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Despite calling for a return to the Iran nuclear deal, President Joe Biden has yet to do so while in office.
The window of opportunity to revive the deal is closing, and Biden needs to act quickly and boldly to clear the political traps set by Trump.
Emma Belcher is president of Ploughshares Fund.
The future of the Iran nuclear deal hangs in the balance, and with it the prospect of a nuclear-armed Iran or another Middle East war to stop it.
The next few weeks will be decisive. To save the deal and renew America's engagement in the world, President Joe Biden will need to act quickly and boldly to clear away the political traps set by President Donald Trump.
While campaigning for president, Biden said the best way to avoid an onrush of war in the Middle East would be for "the president to rejoin the Iran deal and build on it." Yet, the administration was slow off the mark in its efforts to re-enter the Iran nuclear deal that Biden helped create, and the window of opportunity before the June Iranian elections is closing.
The current talks in Vienna are a welcome development and a sign that both sides realize that the stakes are high and time is short. But the drums of war are still beating.
Just this weekend, Israel reportedly attacked a key nuclear facility in Iran, presumably to set back the negotiations as well as Tehran's nuclear program. This is a reminder of how fragile this diplomatic process is, and how important it is to bring the talks to a successful end before other hostile acts can trip them up.
Iran was in compliance with the agreement negotiated by the Obama-Biden administration when Trump withdrew in 2018. Trump reimposed crushing economic sanctions as part of a "maximum pressure" campaign to force Tehran back to the table to get a "better" deal.
Trump's plan was a "maximum failure" that produced a predictable reply: Tehran soon began to restart its nuclear program, including enriching uranium beyond the deal's limits. Since Trump withdrew, the estimated time it would take for Iran to produce enough nuclear material for one bomb dropped from 12 months to only a few.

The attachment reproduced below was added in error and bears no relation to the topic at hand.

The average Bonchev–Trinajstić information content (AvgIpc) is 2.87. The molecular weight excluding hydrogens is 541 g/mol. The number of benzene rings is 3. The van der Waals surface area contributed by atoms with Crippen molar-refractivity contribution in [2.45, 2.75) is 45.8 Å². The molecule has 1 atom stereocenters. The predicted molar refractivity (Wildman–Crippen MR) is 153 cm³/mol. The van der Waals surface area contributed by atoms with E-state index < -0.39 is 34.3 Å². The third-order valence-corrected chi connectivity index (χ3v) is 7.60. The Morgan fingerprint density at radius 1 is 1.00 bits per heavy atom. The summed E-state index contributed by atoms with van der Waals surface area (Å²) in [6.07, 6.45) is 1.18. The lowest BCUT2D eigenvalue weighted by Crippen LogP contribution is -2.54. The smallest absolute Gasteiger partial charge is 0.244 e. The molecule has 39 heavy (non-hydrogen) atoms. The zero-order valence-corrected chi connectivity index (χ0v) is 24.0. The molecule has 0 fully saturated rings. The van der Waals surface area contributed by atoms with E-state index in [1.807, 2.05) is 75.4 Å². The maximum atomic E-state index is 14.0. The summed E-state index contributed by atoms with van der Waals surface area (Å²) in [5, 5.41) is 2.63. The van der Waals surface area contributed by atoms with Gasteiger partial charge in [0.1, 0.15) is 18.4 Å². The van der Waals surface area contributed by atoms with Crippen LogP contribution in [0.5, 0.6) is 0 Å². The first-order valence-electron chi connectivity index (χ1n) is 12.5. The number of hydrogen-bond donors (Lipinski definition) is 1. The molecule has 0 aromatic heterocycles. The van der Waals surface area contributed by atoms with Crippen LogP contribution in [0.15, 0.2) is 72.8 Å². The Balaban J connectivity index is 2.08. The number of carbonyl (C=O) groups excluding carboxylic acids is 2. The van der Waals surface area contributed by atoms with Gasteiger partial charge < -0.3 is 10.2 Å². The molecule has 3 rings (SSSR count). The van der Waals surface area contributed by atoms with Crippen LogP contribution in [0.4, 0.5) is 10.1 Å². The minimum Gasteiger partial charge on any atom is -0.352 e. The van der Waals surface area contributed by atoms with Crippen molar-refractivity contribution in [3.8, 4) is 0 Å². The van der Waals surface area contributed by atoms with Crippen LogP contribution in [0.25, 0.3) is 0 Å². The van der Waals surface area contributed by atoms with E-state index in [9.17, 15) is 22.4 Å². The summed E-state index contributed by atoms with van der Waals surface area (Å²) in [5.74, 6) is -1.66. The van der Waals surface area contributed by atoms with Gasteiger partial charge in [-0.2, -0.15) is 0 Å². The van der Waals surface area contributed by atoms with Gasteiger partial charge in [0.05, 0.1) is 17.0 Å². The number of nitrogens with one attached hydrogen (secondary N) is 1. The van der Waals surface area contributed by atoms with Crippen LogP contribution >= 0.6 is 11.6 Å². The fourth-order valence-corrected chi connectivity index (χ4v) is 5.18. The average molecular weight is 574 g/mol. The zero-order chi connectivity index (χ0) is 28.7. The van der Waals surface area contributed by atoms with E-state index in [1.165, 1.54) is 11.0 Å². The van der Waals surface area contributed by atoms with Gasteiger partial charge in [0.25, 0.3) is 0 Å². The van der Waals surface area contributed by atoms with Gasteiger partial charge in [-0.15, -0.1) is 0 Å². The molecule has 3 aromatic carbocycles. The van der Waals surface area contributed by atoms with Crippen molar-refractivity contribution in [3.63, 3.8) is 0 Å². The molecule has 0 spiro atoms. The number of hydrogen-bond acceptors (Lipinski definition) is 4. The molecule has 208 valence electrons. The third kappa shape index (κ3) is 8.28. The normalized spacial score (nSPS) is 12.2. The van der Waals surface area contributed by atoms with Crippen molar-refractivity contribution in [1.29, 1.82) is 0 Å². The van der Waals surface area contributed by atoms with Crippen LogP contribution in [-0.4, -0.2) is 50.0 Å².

As the LA Times put it, "Without a deal restricting the Iranian nuclear program, the choice becomes to watch Iran march closer to the ability to build a bomb, or to go to war to stop it." In Biden's own words, Trump "recklessly tossed away a policy that was working to keep America safe and replaced it with one that has worsened the threat."
Beyond merely reinstating the economic sanctions from the Iran deal, the Trump administration built a malicious "sanctions wall," including redundant terrorism sanctions for the sole purpose of making it as hard as possible for the Biden team to get back into the nuclear agreement. To lift the sanctions as required under the nuclear deal, Biden will have to lift some so-called "terrorism" sanctions as well.
Not shy about their disingenuous sanctions ploy, Trump officials said that listing existing nuclear sanctions again under terrorism "makes it more difficult to reverse the action," while Trump ally Mark Dubowitz urged Trump to implement sanctions that his successor "could not easily dismantle."
The Biden team seems to understand that Trump's sanctions wall must come down.
State Department Spokesman Ned Price told journalists April 7 that "We are prepared to take the steps necessary to return to compliance with the JCPOA, including by lifting sanctions that are inconsistent with the JCPOA."
Even so, the Biden administration is understandably reluctant to take on this fight at the same time that it is doing so much else. Biden cannot afford to lose any Democratic support for his agenda, particularly in the 50-50 Senate.
Yet, as Biden's interim guidance on how America will engage in the world states, "[r]eal strength isn't bluster or bullying. It means leading with our values."
And lifting malicious sanctions that not only undermine the Iran deal but hurt those most vulnerable is most certainly in line with American values. Sanctions have hamstrung civil society's ability to fight for human rights and democracy, wreaked havoc on the livelihood of ordinary Iranians, caused food insecurity and limited access to medicines and medical equipment.
Worse, these sanctions have exacerbated the horrible COVID-19 pandemic, making it difficult for a pandemic-stricken population to fight the virus.
In its relations with Iran, the United States must be guided by empathy and shared humanity, as well as by protecting our national security interests. By dismantling the sanctions and returning to the nuclear deal, we'll have the basis to address Iran's problematic behavior in the region more broadly, while helping Iranian civilians survive this disastrous pandemic.
President Joe Biden must turn his fine words about American strength and values into practice. He must be as bold on Iran as he has been on domestic policy, where he has proposed aggressive measures on the pandemic, infrastructure, and energy.
This means expending political capital to lift the disingenuous Trump sanctions so that all parties can return to compliance. And he needs to act now, before the diplomatic path closes and a nuclear Iran and/or another costly war in the Middle East become more likely, threatening Biden's entire agenda. It's time for a principled approach to Iran that truly keeps Americans safe.
Read the original article on Business Insider